Sunday, 27 December 2015

Come As You Are

One of the reasons I started this nonsense, by which I mean Memoirs Of A Fire Hazard rather than this particular entry in it, was to try to raise awareness of disability and what it's really like. You can go to as many Disability Awareness events as you like, complete any online diversity modules you like, but it's all just bullshit lip service. Box-ticking of the most putrid kind. Memoirs Of A Fire Hazard might not be the stuff of Helen Fielding or Sue Townsend, but it is at least a first hand account of the shit that is flung at you through disability. It keeps it real.

Which is why I want to tell you about a film I watched recently which was a noble attempt to do something similar. Come As You Are requires a bit of effort. It's not the easy watch that Avengers Age Of Ultron is. It's played out entirely in Flemish with English subtitles, which I realise is enough to put many people off. For reasons too absurd to go into I saw a subtitled version of the third Hunger Games movie at the cinema and it was all very off-putting. But somehow it's different when the language you are hearing the characters speak is not English. Either way this one is well worth that extra bit of endeavour.

Come As You Are tells the story of three young disabled men who plan a trip to a Spanish brothel in a bid to lose their virginity. Now there's an obvious problem with this I know. Such a premise suggests that disabled men who do not visit brothels must have their virginity intact. Which of course is a nonsense. Some disabilities make the loss of one's virginity more difficult than others. And in choosing men of varied disabilities for protagonists the writers seem to be tarring them all with the same shitty, soggy old brush. One is paralysed from the neck down, another is almost completely blind, while the third uses a wheelchair because he has an inoperable, soon to be fatal tumour. I can just about get my head around why the writers thought that the two wheelchair users would need to embark on their quest. The paraplegic Phillip is unable to dress or feed himself. His parents put him to bed at night and get him out of bed in the morning, and his mother washes him. Tumour-suffering Lars has more mobility but is equally fussed over by his parents. If I can testify (and I can) that something as relatively benign as Spina Bifida can interfere with your ability to attract the opposite sex, then it's a fairly safe assumption that guys in Phillip and Lars' predicaments will have a tough time with that also. Immobility is not sexy. Women see it as weakness, which is as uncomfortable as it is true. But the third protagonist, Jozef, is blind remember. What is it about blindness that renders one sexually ostracised? Josef was noticeably less attractive from where I sat than either Phillip or Lars so perhaps that was his problem. Or perhaps the idea being proposed is that the vanity of women prevents them from falling for someone who isn't with them at least in part for the way they look.

Away from their sexlessness, the saddest part of the lives of Phillip and Lars in particular is how they are not trusted to do anything by their parents, despite being young adults. They live a depressing, strangled existence and know very well that they will not be given permission to go on the trip if they reveal the reason for it. So they lie, and when the first nurse that they plan to take with them backs out at the last minute they are refused permission to go regardless. So they end up having to sneak out against their parents wishes. Which I loved. I've known people with various disabilities who have declined to do things for themselves based on what their parents would think and it's just tragic. You just want to shake them by the shoulders and scream at them. None of which is necessary with Phillip, Lars or Jozef.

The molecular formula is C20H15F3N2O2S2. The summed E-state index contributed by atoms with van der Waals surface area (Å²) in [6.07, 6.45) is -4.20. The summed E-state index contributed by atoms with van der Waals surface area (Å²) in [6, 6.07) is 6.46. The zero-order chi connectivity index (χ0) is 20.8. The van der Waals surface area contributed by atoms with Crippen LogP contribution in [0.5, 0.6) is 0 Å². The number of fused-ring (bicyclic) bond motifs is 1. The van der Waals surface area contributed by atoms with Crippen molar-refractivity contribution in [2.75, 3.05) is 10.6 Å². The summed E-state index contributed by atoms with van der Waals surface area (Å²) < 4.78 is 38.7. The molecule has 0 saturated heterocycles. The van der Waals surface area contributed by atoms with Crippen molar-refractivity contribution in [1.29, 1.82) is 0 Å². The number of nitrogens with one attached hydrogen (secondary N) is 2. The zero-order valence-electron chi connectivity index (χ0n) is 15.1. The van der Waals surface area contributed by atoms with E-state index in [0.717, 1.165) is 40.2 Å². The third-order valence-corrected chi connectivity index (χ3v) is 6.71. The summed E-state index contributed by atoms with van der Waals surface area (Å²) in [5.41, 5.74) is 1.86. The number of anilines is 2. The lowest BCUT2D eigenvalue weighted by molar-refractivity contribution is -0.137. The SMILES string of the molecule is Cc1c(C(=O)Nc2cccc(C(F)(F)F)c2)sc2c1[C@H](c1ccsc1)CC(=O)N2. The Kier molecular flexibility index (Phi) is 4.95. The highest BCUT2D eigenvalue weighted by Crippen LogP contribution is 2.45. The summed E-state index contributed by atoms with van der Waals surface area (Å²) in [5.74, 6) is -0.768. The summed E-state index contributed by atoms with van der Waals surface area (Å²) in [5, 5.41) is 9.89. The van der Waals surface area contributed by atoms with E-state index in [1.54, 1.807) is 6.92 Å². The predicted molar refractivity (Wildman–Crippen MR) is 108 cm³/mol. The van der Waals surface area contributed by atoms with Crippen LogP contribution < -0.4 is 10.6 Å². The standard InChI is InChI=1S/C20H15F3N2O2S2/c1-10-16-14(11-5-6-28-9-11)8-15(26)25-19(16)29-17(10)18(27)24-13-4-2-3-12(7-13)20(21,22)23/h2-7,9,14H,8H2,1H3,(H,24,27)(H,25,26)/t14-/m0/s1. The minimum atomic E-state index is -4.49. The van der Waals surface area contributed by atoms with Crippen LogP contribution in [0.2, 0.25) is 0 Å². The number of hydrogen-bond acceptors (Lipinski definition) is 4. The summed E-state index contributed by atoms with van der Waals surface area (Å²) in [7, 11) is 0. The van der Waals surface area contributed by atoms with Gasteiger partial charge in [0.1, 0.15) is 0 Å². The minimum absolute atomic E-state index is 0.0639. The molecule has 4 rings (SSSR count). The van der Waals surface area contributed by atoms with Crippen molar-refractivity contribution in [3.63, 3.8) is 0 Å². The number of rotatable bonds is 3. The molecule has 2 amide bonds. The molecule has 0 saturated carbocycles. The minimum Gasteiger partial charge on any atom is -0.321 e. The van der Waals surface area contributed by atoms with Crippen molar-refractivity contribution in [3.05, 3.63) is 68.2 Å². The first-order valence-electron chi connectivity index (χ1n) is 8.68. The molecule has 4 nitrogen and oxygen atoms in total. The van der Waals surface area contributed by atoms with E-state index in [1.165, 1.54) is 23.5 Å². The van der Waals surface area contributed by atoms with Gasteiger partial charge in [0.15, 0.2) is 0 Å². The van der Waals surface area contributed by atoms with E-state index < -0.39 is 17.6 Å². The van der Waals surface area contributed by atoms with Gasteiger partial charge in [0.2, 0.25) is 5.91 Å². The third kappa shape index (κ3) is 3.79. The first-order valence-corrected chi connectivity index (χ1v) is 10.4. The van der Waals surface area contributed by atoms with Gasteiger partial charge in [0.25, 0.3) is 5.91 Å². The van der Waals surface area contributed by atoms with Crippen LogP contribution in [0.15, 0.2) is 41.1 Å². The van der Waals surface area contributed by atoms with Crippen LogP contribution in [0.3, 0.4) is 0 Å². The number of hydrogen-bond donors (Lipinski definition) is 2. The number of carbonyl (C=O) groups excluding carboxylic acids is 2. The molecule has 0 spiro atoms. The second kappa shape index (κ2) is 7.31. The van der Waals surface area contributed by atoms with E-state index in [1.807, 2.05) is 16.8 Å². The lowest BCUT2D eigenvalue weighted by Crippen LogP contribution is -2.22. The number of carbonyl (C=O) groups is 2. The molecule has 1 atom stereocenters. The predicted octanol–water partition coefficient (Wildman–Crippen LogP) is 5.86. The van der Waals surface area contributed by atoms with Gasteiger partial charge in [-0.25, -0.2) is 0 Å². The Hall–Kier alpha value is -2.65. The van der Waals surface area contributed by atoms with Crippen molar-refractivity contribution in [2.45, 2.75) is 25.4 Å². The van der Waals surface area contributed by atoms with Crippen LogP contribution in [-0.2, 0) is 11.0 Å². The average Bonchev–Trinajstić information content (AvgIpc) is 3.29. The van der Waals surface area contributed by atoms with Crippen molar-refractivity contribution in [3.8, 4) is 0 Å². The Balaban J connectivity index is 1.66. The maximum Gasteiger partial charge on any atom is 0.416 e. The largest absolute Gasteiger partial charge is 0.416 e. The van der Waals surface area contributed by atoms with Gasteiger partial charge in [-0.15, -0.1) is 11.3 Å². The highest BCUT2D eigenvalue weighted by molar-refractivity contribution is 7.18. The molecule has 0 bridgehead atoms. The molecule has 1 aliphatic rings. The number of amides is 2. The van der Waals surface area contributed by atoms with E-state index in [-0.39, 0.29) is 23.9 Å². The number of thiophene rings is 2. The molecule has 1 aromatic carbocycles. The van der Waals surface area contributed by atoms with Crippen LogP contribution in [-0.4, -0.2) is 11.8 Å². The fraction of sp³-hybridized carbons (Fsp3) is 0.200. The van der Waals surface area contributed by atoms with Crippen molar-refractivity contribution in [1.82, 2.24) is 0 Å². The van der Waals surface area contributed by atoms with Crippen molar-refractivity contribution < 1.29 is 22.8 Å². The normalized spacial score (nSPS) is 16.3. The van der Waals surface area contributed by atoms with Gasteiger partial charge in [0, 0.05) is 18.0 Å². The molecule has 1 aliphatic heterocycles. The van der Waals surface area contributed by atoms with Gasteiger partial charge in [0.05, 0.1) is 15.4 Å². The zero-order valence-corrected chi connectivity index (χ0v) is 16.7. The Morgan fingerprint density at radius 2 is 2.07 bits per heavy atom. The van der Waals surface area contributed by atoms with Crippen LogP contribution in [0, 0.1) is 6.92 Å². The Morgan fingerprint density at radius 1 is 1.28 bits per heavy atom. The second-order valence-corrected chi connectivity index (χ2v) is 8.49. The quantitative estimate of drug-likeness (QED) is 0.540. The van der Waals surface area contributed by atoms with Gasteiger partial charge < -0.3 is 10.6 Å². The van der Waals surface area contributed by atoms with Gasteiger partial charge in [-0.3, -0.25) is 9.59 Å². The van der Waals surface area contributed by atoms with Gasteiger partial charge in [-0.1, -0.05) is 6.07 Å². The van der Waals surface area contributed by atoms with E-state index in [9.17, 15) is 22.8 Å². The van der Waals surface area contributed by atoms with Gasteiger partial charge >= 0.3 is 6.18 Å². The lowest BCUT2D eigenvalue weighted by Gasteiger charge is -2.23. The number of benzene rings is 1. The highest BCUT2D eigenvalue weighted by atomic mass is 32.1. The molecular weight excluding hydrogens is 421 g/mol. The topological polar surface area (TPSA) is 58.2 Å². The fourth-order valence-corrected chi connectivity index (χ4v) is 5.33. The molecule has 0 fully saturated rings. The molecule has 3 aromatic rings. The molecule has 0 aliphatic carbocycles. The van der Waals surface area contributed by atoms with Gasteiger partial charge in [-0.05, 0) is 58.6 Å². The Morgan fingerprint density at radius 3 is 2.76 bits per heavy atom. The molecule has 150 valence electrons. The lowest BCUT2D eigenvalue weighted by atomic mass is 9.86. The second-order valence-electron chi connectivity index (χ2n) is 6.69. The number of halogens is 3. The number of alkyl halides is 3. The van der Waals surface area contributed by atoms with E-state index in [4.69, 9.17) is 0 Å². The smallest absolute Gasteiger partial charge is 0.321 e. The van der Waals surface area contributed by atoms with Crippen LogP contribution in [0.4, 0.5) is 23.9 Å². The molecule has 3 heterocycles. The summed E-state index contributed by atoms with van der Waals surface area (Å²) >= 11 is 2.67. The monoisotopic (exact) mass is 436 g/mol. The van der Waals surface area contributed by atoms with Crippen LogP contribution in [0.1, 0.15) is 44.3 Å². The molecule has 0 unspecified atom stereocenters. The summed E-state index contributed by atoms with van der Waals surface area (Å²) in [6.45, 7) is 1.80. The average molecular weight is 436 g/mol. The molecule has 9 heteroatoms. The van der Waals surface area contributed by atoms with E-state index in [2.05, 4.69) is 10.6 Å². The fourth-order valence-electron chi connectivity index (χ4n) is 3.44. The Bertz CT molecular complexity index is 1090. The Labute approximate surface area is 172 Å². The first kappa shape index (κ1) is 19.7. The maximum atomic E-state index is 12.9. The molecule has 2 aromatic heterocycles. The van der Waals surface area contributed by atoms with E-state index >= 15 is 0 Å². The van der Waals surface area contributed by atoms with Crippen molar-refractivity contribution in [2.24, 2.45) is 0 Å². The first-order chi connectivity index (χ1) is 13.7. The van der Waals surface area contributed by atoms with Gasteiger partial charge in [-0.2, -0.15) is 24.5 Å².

The nurse they had booked finds them a replacement and it's all back on again. Claude brings a new dimension to proceedings as she firstly struggles to get on with the men but then slowly wins them over. Her clashes with Phiilip are particularly entertaining. He's not very likeable but then that's ok. Not all disabled men are. I've spent tireless hours being rude to people so I'm something of an expert. Refreshingly, the film doesn't try to pretend that everyone should love or feel sorry for Phillip just because he has a disability. An arsehole is an arsehole whatever problems they might have. This is very well illustrated by a scene in which Phillip almost gets his lights punched out by a hotel guest. Only the imposing and slightly scary figure of Claude gets him out of the sticky spot that his smart mouth gets him into.

Disappointingly only Jozef manages to make an actual emotional connection to anyone by the end. The girls at the brothel are clearly there for one thing and are deemed so irrelevant that their dialogue isn't even subtitled. This approach misses the target for me. Yes if you had reached the ages of these men without losing your virginity then the sex part would be important, but it's wrong to suggest that men of this age are only interested in physicalities. That's just part of it. Of feeling like you're accepted and not being dehumanised by everyone. My own masculinity takes a hit every time a woman opens a door for me. In this respect these issues are handled better by something like Inside I'm Dancing, a similar story with a similar premise but which has its protagonists looking for something deeper. Something real.

Come As You Are is funny, thought provoking but undeniably tragic. And well worth an hour and three quarters of your time if you find yourself combing through the iplayer for an alternative to cooking shows over the festive period.

No comments: